U2– The Lost Classics: “Pop”
In celebration of their recent trilogy of re-releases and in eager anticipation of their upcoming studio album, The Hurst Review is pleased to present the third and final installment of our look back at some of the most criminally underappreciated albums in U2’s catalog. For part one, October, click here; for part two, Zooropa, click here.
Simply put, there is no album in U2’s catalog that divides fans quite as much as Pop, the band’s final album of the 20th century, and one of the weariest, most desperate farewells to the past century as was ever recorded. And it’s not really hard to hear why: This is the album where U2 pushes everything to the absolute limit, sprawling and complicated and piled high with excess and noise. If they flirted with electronic music on Achtung Baby and subverted pop formula on Zooropa, this is the album where they dove head-on into everything that’s trashy and vulgar and empty about pop music, and indeed, all of pop culture.
But what’s been forgotten– or perhaps never fully understood by very many– is that, unlike similar projects such as Beck‘s Midnight Vultures, this album simply cannot be reduced to one big postmodern experiment or hipster joke, smirking and ironic though it may be at times. Because beneath all the glitz, the garish colors and busy arrangements, beyond the sheer extremity of the whole thing, there lies an album that’s as soulful and intimate as anything the band has ever done. This isn’t trashy and jokey for the sake of being trashy and jokey, and it doesn’t push the limits for no other reason than to push the limits– this is a genuinely searching, purposeful recording, the sound of desperate men clinging to their faith and hoping it holds up even amidst perilous times. Or, as Bono sings on one song, they’re “looking for the baby Jesus under the trash.”
That’s why they push so hard and so far here– they’re pushing toward a breaking point, toward a place where the hollowness and decadence of this world give way to something meaningful and true. Thus, Pop gives us some of the loudest, noisiest, angriest, and strangest songs in the U2 canon, but these tunes eventually move aside for more intimate, confessional, and straightfroward moments of soul-searching honesty. The album’s opening trilogy of songs just might be the three most alienating and beguiling songs U2 ever cut; “Discotheque” sends up trashy, shallow notions of love with tongue firmly in cheek, amid slamming dance rhythms and a heavily-processed guitar riff, while “Do You Feel Love” shows the real depravity of this world’s conception of “love,” rattling off a litany of perverse and violent displays of lust by way of asking us to examine if they could ever really satisfy. And then comes “Mofo,” the most musically cluttered but lyrically direct song U2 ever cut, an unrelenting buzz of beats and electronica rumblings that finds Bono opening up about his late mother, his insecurities as a musician and a father, and desperately “looking for the face [he] had before the world was made.”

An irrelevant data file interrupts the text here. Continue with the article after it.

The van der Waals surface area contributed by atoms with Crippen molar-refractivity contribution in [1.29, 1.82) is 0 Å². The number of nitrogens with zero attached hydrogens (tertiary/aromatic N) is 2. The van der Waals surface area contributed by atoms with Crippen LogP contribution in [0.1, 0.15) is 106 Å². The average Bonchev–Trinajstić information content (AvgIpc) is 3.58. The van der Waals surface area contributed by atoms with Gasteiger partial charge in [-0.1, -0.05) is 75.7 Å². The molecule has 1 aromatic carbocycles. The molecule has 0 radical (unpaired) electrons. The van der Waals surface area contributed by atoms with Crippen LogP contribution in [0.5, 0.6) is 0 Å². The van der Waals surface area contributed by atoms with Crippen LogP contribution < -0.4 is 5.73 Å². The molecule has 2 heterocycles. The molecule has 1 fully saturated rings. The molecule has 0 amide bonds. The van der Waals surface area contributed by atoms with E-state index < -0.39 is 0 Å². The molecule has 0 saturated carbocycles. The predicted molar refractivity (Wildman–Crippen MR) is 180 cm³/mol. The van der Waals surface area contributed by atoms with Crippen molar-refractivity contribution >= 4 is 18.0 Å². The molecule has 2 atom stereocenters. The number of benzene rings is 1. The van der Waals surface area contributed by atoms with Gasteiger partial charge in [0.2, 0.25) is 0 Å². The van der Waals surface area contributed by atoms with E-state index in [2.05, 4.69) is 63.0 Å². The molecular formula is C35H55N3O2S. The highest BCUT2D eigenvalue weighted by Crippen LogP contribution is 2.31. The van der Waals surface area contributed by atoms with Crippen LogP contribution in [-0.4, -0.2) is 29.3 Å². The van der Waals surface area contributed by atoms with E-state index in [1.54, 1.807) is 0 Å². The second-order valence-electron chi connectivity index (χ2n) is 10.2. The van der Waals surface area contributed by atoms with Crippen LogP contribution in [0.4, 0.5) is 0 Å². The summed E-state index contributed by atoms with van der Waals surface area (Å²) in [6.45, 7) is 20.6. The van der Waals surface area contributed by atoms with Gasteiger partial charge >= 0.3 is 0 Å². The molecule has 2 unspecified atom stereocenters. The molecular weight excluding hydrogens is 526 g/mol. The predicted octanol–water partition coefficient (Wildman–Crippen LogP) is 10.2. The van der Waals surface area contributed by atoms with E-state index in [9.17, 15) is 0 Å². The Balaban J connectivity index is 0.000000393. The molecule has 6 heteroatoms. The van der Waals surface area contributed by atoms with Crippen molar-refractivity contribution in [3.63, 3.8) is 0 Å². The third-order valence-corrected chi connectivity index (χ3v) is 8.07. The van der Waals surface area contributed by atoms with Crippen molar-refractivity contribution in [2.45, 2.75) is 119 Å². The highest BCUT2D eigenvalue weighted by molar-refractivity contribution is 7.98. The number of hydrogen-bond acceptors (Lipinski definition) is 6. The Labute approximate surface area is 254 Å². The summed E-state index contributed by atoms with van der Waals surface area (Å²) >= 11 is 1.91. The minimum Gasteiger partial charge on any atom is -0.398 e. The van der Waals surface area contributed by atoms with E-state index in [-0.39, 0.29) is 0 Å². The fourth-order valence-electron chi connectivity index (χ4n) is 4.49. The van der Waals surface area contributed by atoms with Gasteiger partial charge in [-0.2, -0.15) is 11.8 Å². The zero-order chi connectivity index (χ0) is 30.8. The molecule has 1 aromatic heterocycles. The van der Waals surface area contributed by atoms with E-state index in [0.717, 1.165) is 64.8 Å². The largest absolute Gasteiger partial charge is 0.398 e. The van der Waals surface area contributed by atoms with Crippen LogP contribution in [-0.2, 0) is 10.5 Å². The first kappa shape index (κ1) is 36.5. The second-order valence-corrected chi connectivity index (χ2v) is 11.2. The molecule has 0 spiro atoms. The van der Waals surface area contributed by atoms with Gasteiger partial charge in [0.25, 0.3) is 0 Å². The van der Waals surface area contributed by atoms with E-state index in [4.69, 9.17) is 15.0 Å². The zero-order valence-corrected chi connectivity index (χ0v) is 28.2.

But as furious and difficult as these numbers are, Pop also presents the straight-ahead soul-searching of “Staring at the Sun,” the sophisticated and jazzy “Please”– which ranks as one of U2’s best-ever political songs– and the quiet, muted “If You Wear That Velvet Dress,” the softest and simplest (and arguably most un-U2-like) song they’ve ever cut. And as erratic and baffling as the album can be at times, it’s clear that Bono is writing with direction here, as the album reveals itself to be a weary exploration of wounded, frail, misguided, and temporary forms of human love, be it the pure carnality of “If You Wear That Velvet Dress,” the perverse lust of “The Playboy Mansion,” or the corrupted expressions of religious faith in “Please” and “If God Will Send His Angels.”
But for all the album’s bleakness and its unflinching look at greed and decadence, it’s not an album without hope. “Gone,” with its furious, buzzing guitars, is as exhilarating as just about any of the band’s 80s anthems, and it finds Bono wearily, resignedly looking beyond the desperation of this world to the joy that awaits in the next. The album’s final song, “Wake Up Dead Man,” is Bono’s strongly-worded plea to the Divine, a Psalm-like lament of this world’s waywardness and an impassioned prayer for God to make things right. Some Christian listeners have misguidedly written off the song as a declaration of Bono’s lost faith, but in fact it burns with the kind of honesty and compassion that reveal a strong, vibrant, wrestling faith, not at all unlike the writings of David or the prayers of Job.
Of course, their next album would begin with the soaring euphoria of “Beautiful Day,” a resounding answer to the desperation of “Wake Up Dead Man,” a joyful celebration of the reigning Lord of this world and the next. But Pop remains a powerful and affecting testament to the struggle to keep faith in a dark age, a sad but determined album of spiritual inquiry and intimacy. As such, it stands out not just as U2’s boldest experiment, but also one of their most arresting and moving works.